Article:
Retirement planning is an important part of your personal money management and with all the investment options available it can get confusing. The National Pension Scheme (NPS) under the aegis of the PFRDA, the pension regulatory authority in India has made a niche in this segment and some even refer to it as the mutual fund for retirement.
However, do not confuse mutual fund investments with the NPS scheme and while the latter does have its unique advantages, it helps to analyse how mutual funds compare as a choice for building your retirement kitty.
Unique to NPS but missing from mutual funds
In structure NPS is similar to a mutual fund scheme; both pool assets from a number of investors and assign or allot units as investment value in a fund. The money which is collected gets invested in assets as per the allocation mentioned for a particular scheme. This portfolio is then managed actively by a fund manager who endeavours to grow your money over time and give a reasonable inflation plus return in the long term.
However, NPS does have the provision to give you a higher tax deduction of up to Rs 2 lakh under sec 80 C as compared to Rs 1.5 lakh for ELSS schemes offered by mutual funds. In NPS, the advantage is that you can take a maximum of 60% of the total corpus out as a lump sum at maturity and 40% of this is exempt from tax.
The remaining amount is to be invested in an annuity which gives you a regular income for the rest of your life and this amount too is exempt from tax, even though the income you receive from the annuity will get taxed at your applicable income tax rate.
Hence, there are greater tax benefits in NPS as compared to equity mutual funds where long term gains are taxed at 10% on withdrawal.
Moreover, at 0.1% management fees, NPS is the lowest cost managed fund you can invest in for your retirement.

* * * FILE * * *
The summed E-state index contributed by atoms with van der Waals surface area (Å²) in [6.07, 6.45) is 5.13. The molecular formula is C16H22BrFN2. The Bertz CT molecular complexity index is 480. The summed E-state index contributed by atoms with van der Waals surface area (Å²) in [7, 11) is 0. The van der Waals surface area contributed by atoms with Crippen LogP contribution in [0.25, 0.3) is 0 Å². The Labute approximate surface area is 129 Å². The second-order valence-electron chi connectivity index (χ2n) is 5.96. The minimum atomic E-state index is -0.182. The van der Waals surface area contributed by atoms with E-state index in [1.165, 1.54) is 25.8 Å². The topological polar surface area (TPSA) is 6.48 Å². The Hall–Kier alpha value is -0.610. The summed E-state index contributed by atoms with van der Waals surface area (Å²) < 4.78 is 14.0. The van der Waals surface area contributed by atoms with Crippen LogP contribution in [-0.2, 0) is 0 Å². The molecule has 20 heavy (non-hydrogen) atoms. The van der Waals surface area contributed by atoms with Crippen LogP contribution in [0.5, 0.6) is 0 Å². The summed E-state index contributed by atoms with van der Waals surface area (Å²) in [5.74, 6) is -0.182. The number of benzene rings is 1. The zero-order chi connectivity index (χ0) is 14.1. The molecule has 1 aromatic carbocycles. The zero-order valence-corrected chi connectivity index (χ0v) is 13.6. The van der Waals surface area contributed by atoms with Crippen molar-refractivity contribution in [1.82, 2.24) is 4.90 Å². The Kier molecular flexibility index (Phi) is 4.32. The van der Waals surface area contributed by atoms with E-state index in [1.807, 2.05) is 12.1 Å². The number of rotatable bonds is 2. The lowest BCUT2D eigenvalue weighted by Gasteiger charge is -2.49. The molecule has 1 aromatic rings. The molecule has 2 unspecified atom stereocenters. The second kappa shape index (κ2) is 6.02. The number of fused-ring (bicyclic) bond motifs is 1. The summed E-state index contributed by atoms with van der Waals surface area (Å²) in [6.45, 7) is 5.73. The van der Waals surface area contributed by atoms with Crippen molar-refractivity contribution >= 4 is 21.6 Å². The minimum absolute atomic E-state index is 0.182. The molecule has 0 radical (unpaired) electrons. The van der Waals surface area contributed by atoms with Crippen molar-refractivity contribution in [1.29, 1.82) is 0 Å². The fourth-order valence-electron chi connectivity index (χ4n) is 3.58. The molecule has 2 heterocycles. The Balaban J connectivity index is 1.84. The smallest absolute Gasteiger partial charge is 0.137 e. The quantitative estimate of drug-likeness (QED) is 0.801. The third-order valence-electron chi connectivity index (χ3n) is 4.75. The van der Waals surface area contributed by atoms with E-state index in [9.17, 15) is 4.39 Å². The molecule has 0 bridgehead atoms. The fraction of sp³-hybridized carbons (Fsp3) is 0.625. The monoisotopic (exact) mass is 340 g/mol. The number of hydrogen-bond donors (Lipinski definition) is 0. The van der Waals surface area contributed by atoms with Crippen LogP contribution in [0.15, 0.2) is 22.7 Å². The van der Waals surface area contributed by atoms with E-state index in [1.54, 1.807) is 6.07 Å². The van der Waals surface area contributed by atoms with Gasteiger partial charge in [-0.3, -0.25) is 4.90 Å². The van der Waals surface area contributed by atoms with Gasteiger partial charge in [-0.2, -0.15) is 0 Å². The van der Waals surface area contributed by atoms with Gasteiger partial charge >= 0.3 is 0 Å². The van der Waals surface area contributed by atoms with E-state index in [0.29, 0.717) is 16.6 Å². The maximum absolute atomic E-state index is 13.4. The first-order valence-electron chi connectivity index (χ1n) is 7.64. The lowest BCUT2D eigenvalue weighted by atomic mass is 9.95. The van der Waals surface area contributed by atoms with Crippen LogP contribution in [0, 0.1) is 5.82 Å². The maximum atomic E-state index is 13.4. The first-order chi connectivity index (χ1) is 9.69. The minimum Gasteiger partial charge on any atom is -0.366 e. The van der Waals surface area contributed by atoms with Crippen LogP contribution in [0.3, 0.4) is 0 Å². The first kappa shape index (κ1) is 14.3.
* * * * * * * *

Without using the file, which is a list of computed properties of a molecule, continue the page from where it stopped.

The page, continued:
The Tier I NPS investment, which is mandatory to open an NPS account has a restriction on withdrawals. You cannot redeem your money before completing at least 10 years or reaching 60 years. Hence, you don’t have flexibility in your investment.
Where NPS gets left behind
The Tier I NPS investment, which is mandatory to open an NPS account has a restriction on withdrawals. You cannot redeem your entire investment before completing at least 10 years or reaching 60 years. You can though, make partial withdrawals for very specific reasons, subject to a 25% upper limit (of the subscriber’s total contributions). Hence, you don’t have flexibility in your investment. Investment in equity, through NPS, is restricted to 75% of your total money invested in NPS.
This means, you cannot choose to invest in such a way that your corpus is only invested in long term equity assets, you will mandatorily need to have some fixed income exposure too. This restricts long term returns; over long periods of 10-15-20 years, equity assets work best in delivering efficient inflation plus growth.
The mutual fund industry also has the advantage of having patronage from the most experienced fund managers when it comes to actively managed funds. This advantage is passed on to investors by way of consistent long-term growth.
Despite the tax benefits, a fully taxed annuity income is also a dampener. Moreover, you will not be able to switch the annuity service provider and will necessarily have to opt for an annuity with the NPS manager.
Equity mutual funds whether in the tax-saving ELSS avatar or otherwise award you a lot more flexibility in terms of choosing options, schemes and investment time horizon; use this flexibility to build the retirement corpus that suits you best.